When Mark Wright and Heather Keets Wright moved to Charlotte in 2007, they worked as full-time reporters. Now the couple run a multimillion-dollar agency for branded content and video production.
Wright Creative was launched in 2015 as a platform for Keets Wright and Wright to work on their freelance writing. Gradually, the agency moved into content marketing, and the couple officially went into the business when they quit their full-time jobs in 2015 and 2017.
“More and more, as we progressed in our careers, we realized that a lot of what we did for others, we could do for ourselves,” said Keet Wright.
Wright Creative has received national recognition for its work. On June 8, Wright Creative was honored with the Global ACE Awards in four categories for its work in content production.
Many brands lack the in-house skills provided by Wright Creative, Keets Wright said. Their experience as journalists gives them insight into how to tailor content to specific audiences, and the couple enjoy applying their writing and editing skills to creative ideas.
“We’re storytellers by nature, we’re news gatherers by nature, and we understand what it means to create content that someone will consume,” Keets Wright said.
Wright highlighted the skills he and his wife bring to the table, especially compared to other people who present themselves as storytellers.
“It’s not an unpopular thing that we do, you’ll hear a lot of people talking about content marketing,” he said. “We are literally inviting all of these people to enter the arena with us.”
Like many black-owned businesses, Wright Creative received increased attention after the murder of George Floyd. Prior to summer 2020, there were no concerted efforts to represent marginalized people in marketing or involve diverse voices in content production, Keets Wright said.
“None of that was represented, or it was very poorly represented, or at certain times of the year, (and) not intentionally, not thoughtfully,” she said.
The summer 2020 protests have prompted companies to think differently. An internal resource group for Kellogg’s North America black employees has urged the company to launch a campaign focused on food insecurity, which disproportionately impacts low-income and black communities.
Wright Creative was approached to create the content campaign. Through a series of articles, videos and audio, the agency interviewed black people involved in agriculture, black farmers and nonprofits focused on food insecurity. The campaign, titled “Black History. Every Month.” received an AMA World Prize in June for Photography and Illustration.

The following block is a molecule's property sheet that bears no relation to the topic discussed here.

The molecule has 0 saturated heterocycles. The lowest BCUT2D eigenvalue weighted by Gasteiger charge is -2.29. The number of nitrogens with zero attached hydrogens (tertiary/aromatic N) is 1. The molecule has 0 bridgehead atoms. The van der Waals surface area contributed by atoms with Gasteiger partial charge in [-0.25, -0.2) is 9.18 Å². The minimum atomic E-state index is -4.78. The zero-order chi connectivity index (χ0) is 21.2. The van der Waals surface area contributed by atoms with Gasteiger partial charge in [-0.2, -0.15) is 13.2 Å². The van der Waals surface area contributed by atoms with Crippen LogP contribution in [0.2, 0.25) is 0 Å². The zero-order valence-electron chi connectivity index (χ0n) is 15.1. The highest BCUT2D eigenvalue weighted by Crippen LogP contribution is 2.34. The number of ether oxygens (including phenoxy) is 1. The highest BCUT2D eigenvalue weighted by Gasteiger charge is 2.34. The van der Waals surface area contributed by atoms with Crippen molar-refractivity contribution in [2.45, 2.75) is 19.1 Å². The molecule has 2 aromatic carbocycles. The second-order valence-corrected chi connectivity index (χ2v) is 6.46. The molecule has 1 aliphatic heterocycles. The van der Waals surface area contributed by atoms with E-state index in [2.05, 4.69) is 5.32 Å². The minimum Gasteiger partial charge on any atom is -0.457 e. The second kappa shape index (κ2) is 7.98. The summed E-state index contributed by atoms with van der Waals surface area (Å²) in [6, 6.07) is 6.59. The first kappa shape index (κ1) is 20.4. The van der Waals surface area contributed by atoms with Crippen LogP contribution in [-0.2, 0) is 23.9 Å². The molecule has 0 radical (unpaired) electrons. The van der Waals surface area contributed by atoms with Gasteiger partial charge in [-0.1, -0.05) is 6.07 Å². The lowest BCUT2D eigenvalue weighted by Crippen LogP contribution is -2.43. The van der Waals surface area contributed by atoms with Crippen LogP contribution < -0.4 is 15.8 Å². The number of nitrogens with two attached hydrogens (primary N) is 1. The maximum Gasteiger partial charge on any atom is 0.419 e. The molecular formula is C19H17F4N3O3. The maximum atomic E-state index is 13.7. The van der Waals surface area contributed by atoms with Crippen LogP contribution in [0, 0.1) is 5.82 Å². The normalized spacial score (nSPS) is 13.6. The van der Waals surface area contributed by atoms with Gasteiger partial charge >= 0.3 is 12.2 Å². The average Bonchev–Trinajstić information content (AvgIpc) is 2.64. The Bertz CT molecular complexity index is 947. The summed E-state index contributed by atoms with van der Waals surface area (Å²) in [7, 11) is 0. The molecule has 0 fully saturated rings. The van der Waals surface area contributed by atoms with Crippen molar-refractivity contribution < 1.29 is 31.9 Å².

Keets Wright cites the agency’s involvement in Kellogg’s campaign as an example of its commitment to diverse narratives and the changing marketing landscape. However, she stressed that while working on projects like this is an important first step, companies shouldn’t just give the agency “black assignments.”
“As black people having to navigate a predominantly white world in a predominantly white space, by default we have to speak both languages, we have to switch codes,” Keets Wright said. “So yeah, I know how to create content for black culture. But I also know how to create content for white culture, and that’s what I’ve been doing for a good part of my career.”
Creating stories about marginalized communities has always been a passion for Wright, but on several occasions throughout her career, presentations about underserved communities have been turned down for not attracting a large enough audience.
“I will say a very, very many of these stories, the answer is no, isn’t it?” says Wright. “We don’t have the hall, we don’t have the space for it, it’s not big enough to appeal to a large enough audience.”
The launch of Wright Creative has given the couple the freedom to pursue whatever stories they want to work on, including an upcoming series of podcasts about historically black colleges and universities.
The pandemic did not cause a major change in Wright Creative’s operations; the couple were already used to working virtually, with Wright having run a magazine from home in the early 2000s. However, the pandemic has changed the way the couple think about productivity; in their spare time, the couple invested more energy in maintaining relationships with friends, colleagues and associates, Wright said.
Wright has big aspirations for the future. He is currently working on a series of podcasts, which he hopes to evolve into a documentary or a scripted series.
Whatever project Wright Creative will work on next, the couple have no plans to retire any time soon. Keets Wright derives great joy from the process of storytelling and reaching the audience on an emotional level. She’s also looking forward to capitalizing on their ability to choose the stories they pursue.
“I’m really excited about being a successful black-owned business in this space because there aren’t many, we’re a handful,” Keets Wright said. “It’s like it’s our time, right? And I’m not thinking about retiring during our time.”